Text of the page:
Negative Side Effects of Meditation:

 In Latest Research, Meditation Resources, Meditation Tips, Mindfulness, Sarah McLean

Meditation and mindfulness training is more popular than ever before. Due to this increase in popularity, the imagined commercial potential is attracting enterprising business people because, let’s face it, the benefits of meditation are proven and undeniable. That’s why today there are thousands of online apps, online courses, and meditation centers popping up nationwide to take advantage of people’s desire to learn to be more peaceful. It’s even being called McMindfulness.

Unfortunately, many of these entrepreneurs are not trained to teach, and some don’t even meditate! Instead, they imagine there’s not much to telling someone to sit down and close their eyes and say nice things to themselves, or count their breaths.  In short, they are teaching meditation in the marketplace without any depth of knowledge or experience, sharing what they’ve read in the news, or listened to in a teleseminar. Learning from an untrained teacher can be potentially unsafe.

For those who have had the proper training as a meditation teacher (see a list of MMI Certified Meditation & Mindfulness Teachers), they have likely discovered that (1) there are lots of misconceptions of meditation; (2) meditation can release a lot of stress; and (3) meditation takes you on a journey into awareness of the deepest parts of yourself and wakes you up to the way you see yourself and the world.

Misconceptions

Though we know that meditation doesn’t cure everything, there may be a segment of the population that comes to you hoping it does. In addition to this misconception, there are others: meditation should make you peaceful all the time, in order to meditate you should clear your mind and try to stop thinking; or, meditation is simply a way to relax or become more focused.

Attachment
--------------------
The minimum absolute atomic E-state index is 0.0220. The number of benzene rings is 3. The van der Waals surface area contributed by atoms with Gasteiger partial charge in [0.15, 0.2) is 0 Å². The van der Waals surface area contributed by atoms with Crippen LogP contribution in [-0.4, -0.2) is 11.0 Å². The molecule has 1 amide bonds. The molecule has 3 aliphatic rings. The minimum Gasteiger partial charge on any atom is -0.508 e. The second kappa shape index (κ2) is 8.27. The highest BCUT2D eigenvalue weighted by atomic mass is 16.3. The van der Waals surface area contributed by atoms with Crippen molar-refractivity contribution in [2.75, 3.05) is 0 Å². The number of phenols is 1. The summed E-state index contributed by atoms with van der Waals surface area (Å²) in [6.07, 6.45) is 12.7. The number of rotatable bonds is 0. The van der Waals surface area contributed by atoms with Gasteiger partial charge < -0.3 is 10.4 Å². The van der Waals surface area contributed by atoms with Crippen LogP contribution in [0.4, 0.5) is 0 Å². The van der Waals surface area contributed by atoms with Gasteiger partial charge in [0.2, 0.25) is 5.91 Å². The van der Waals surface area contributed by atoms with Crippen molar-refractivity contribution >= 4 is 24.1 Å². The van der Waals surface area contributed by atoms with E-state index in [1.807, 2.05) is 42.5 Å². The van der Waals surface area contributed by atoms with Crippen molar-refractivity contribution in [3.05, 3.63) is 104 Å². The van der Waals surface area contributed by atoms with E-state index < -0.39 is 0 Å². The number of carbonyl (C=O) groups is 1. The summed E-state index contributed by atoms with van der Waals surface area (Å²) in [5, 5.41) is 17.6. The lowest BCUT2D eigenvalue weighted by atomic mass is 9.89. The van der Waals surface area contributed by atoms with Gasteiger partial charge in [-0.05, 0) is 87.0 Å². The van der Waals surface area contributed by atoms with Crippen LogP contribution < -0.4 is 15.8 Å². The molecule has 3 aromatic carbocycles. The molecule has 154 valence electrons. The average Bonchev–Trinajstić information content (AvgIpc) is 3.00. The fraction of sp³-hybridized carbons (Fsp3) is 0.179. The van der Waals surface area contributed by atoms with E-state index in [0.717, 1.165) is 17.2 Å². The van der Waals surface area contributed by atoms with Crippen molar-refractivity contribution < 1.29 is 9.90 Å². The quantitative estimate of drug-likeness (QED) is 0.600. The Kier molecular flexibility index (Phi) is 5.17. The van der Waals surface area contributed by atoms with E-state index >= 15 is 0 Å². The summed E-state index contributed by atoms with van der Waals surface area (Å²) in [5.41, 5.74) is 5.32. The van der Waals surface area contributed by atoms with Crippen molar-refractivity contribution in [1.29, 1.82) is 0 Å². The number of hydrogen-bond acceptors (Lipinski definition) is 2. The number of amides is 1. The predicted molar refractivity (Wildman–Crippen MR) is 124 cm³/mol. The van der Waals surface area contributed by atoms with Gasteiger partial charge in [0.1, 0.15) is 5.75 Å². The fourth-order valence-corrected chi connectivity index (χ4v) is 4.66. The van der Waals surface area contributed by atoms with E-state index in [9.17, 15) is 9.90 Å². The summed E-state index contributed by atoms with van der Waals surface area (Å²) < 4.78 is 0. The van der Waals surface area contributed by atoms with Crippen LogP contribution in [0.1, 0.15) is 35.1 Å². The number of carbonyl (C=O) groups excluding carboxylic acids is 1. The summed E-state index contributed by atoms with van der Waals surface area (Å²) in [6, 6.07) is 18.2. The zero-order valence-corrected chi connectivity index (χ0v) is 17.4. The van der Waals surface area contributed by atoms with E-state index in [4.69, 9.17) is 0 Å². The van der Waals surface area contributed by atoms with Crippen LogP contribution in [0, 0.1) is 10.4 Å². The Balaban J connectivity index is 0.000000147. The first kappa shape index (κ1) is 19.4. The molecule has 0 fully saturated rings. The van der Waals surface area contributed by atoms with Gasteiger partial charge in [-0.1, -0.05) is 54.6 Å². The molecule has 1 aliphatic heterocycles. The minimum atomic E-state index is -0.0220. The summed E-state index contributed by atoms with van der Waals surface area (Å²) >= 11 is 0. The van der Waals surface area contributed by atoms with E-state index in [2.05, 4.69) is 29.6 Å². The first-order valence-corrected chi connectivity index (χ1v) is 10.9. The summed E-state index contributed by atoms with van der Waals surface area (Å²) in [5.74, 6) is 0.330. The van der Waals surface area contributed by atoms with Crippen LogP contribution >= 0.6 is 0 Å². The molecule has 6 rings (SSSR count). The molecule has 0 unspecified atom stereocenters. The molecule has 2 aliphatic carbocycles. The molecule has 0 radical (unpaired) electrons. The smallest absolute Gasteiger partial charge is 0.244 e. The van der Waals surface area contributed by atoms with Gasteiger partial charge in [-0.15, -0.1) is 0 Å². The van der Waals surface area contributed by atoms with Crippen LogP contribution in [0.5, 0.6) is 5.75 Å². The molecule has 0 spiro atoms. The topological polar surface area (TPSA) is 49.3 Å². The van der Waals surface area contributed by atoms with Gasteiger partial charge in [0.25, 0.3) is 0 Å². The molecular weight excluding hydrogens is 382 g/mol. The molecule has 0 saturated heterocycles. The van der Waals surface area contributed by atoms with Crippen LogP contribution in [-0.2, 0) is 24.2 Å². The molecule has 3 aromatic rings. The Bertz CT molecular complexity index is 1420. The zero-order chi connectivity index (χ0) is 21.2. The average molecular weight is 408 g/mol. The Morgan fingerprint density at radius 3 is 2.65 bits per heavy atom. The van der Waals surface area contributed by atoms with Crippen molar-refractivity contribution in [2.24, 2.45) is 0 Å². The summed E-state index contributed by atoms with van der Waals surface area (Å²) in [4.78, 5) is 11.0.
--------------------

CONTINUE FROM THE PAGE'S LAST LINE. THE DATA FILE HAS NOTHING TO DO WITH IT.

Many people come to learn to meditate in order to relax, get over a loss, become healthier, or increase their ability to focus. And often they come to learn to meditate because they are facing a crisis.

While meditation can help you through a crisis, and relaxation and better focus are certainly benefits, meditation has not been given the gravity it deserves, as there can be a much deeper effect.

For thousands of years, meditation has been a cornerstone of spiritual development, not just stress release. People would meditate to become self-realized or expand their awareness, or become closer to the Divine. Along the path, they’d soon learn that the journey towards spiritual awakening is not always an easy or pleasant one. This means that one should take meditation and its effects seriously.

In reading Patanjali’s Yoga Sutras, the “goal” of meditation (dhyana) is to create more self-awareness and an expanded experience of reality. As someone becomes more self-aware, all mental and emotional constructs are illuminated. And it’s the job of a meditator to face them. (This is the yoga, the “union” of one’s awareness with all that is.) For some, this process can have some negative effects.

Stress Release

Due to the modern, busy lifestyle, many of us haven’t time for processing emotional and mental content fully. Some of us don’t meditate or live mindfully, so are less aware of chronic discomfort or toxicity in our lives, and it starts to build. Some might actively avoid processing it too, turning to food, alcohol, work, relationships, shopping, gambling, exercise, and mental distractions to keep the awareness of the stress from rising to the surface.

For those with major stressors in their history, they can become disassociated from their body, emotions, or any past experience. They are not necessarily living mindfully or feeling like they are participating fully in their lives.  In any of these cases, an accumulation of a number of unprocessed “files,” or undigested experiences is the result.

For a new meditator who launches into a committed stillness practice such as a silent breath awareness or mantra meditation, the stillness allows their nervous system to settle down. The experiences of a meditator can be differentiated into three categories: movement (of the mind, body, and emotions due to stress release), falling asleep, and transcendence.

Let’s just talk about movement. As the body relieves and dissolves stress in meditation, the unprocessed files are opened and unraveled. This can cause a lot of internal mental and emotional activity, and as the nervous system shifts to the parasympathetic response, there can be some physical movement. And, because the meditator’s attention is turned inward, there’s increased awareness of all the activity going on internally.